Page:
When John Benson built Far Niente in 1885, it was evident by the stone archway in the west wall of the cellar that wine caves were to be chiseled into the solid rock. Unfortunately, as a result of Mr. Benson’s death and the forced closure brought on by Prohibition, these caves never materialized.
It was in 1980 that Alf Burtleson was hired to dig a small 60-foot wine cave in the hill behind the winery. The Far Niente wine caves would become the first to be constructed in North America since the turn of the century, spawning a new industry in California wine country.
Almost ten years after the first excavation and accompanied by Alf’s expertise, the winery undertook the adventurous project of expanding the wine caves to 15,060 square feet. At the time, Alf and a four-man crew utilized a 22-foot long electric and hydraulic drill used in England for digging coal mines, and completed the shotcrete-lined caves in 1991. A second phase, adjoining an additional 13,000 square feet were added in 1995, and a third phase, bringing the total cave area to 40,000 square feet, was completed in 2001.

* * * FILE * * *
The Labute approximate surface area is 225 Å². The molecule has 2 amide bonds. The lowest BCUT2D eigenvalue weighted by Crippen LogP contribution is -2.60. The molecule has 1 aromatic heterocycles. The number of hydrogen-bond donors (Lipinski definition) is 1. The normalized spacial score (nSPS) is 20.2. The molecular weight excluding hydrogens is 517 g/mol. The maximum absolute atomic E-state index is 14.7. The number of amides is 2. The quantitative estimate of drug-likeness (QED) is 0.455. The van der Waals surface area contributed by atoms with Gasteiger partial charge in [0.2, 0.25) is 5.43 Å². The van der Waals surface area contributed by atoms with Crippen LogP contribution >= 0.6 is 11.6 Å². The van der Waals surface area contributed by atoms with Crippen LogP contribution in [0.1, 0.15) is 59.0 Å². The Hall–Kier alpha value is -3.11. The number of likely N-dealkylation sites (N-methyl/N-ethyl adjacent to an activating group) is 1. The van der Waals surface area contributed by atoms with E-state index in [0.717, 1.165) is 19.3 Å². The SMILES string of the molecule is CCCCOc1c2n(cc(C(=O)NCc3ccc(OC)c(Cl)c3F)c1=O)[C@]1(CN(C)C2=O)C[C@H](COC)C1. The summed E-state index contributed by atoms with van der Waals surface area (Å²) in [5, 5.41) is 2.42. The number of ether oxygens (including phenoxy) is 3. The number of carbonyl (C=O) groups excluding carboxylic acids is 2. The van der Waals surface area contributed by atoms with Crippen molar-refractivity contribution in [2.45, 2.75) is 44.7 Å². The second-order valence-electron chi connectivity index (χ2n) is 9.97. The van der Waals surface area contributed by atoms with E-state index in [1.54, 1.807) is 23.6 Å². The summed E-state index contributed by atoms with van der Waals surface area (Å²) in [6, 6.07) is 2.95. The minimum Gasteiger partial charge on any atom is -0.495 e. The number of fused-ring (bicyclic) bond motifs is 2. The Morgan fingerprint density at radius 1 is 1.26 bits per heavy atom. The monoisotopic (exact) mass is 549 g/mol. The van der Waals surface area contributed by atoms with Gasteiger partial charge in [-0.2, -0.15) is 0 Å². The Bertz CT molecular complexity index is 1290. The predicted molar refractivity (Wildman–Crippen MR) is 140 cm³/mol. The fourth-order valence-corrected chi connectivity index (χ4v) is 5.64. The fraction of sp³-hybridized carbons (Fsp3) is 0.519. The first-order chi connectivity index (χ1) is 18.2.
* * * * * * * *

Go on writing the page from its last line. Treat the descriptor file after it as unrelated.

“Caves have qualities beneficial to wine aging that are impossible to capture in an above-ground building.” — Dirk Hampson, Director of Winemaking
“Caves have qualities beneficial to wine aging that are impossible to capture in an above-ground building,” says Dirk Hampson, director of winemaking at Far Niente. Much attention and concern have been devoted to the aesthetics in the integral design of the caves, which consist of recessed lighting, back-lit niches, a large octagonal wine library, and a number of 45-degree tunnels.
In addition to the wonders of aging wine in beautiful surroundings, much can be attributed to the practical benefits of storing and aging wine underground. A constant temperature of 58-60 degrees Fahrenheit, accompanied by natural humidity, contribute to low evaporation in a consistent environment. Far Niente’s caves currently house approximately 2,500 French oak barrels.